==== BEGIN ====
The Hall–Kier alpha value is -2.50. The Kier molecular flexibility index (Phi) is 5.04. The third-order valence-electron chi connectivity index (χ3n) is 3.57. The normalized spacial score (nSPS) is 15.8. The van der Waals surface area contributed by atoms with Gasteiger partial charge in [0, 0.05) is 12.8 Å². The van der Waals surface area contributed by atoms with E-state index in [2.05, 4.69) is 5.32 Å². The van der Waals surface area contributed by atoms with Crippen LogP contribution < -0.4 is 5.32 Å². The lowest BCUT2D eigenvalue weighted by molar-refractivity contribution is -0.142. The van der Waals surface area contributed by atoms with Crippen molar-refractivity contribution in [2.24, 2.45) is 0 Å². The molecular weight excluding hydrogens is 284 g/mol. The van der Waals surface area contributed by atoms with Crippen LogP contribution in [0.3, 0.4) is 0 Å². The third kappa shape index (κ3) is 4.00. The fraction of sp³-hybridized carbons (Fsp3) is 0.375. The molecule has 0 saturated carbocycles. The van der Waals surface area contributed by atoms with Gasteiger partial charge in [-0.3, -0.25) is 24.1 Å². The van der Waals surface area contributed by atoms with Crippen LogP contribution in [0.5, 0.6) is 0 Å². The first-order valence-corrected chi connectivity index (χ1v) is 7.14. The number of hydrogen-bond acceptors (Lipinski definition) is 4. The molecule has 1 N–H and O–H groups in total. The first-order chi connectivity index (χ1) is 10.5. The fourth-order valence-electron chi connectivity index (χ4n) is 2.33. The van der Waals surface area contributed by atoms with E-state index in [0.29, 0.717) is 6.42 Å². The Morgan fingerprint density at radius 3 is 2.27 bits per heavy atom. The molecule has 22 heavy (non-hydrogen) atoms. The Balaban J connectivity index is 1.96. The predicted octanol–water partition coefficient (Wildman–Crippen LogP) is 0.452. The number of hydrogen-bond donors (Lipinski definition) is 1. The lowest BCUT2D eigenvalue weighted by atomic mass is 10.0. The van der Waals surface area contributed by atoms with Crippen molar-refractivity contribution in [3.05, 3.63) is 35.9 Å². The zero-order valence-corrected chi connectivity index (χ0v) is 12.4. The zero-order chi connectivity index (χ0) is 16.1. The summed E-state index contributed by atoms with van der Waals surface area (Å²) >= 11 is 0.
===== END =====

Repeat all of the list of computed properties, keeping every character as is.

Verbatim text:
The Hall–Kier alpha value is -2.50. The Kier molecular flexibility index (Phi) is 5.04. The third-order valence-electron chi connectivity index (χ3n) is 3.57. The normalized spacial score (nSPS) is 15.8. The van der Waals surface area contributed by atoms with Gasteiger partial charge in [0, 0.05) is 12.8 Å². The van der Waals surface area contributed by atoms with E-state index in [2.05, 4.69) is 5.32 Å². The van der Waals surface area contributed by atoms with Crippen LogP contribution < -0.4 is 5.32 Å². The lowest BCUT2D eigenvalue weighted by molar-refractivity contribution is -0.142. The van der Waals surface area contributed by atoms with Crippen molar-refractivity contribution in [2.24, 2.45) is 0 Å². The molecular weight excluding hydrogens is 284 g/mol. The van der Waals surface area contributed by atoms with Crippen LogP contribution in [0.3, 0.4) is 0 Å². The third kappa shape index (κ3) is 4.00. The fraction of sp³-hybridized carbons (Fsp3) is 0.375. The molecule has 0 saturated carbocycles. The van der Waals surface area contributed by atoms with Gasteiger partial charge in [-0.3, -0.25) is 24.1 Å². The van der Waals surface area contributed by atoms with Crippen LogP contribution in [0.5, 0.6) is 0 Å². The first-order valence-corrected chi connectivity index (χ1v) is 7.14. The number of hydrogen-bond acceptors (Lipinski definition) is 4. The molecule has 1 N–H and O–H groups in total. The first-order chi connectivity index (χ1) is 10.5. The fourth-order valence-electron chi connectivity index (χ4n) is 2.33. The van der Waals surface area contributed by atoms with E-state index in [0.29, 0.717) is 6.42 Å². The Morgan fingerprint density at radius 3 is 2.27 bits per heavy atom. The molecule has 22 heavy (non-hydrogen) atoms. The Balaban J connectivity index is 1.96. The predicted octanol–water partition coefficient (Wildman–Crippen LogP) is 0.452. The number of hydrogen-bond donors (Lipinski definition) is 1. The lowest BCUT2D eigenvalue weighted by atomic mass is 10.0. The van der Waals surface area contributed by atoms with Crippen molar-refractivity contribution in [3.05, 3.63) is 35.9 Å². The zero-order valence-corrected chi connectivity index (χ0v) is 12.4. The zero-order chi connectivity index (χ0) is 16.1. The summed E-state index contributed by atoms with van der Waals surface area (Å²) >= 11 is 0.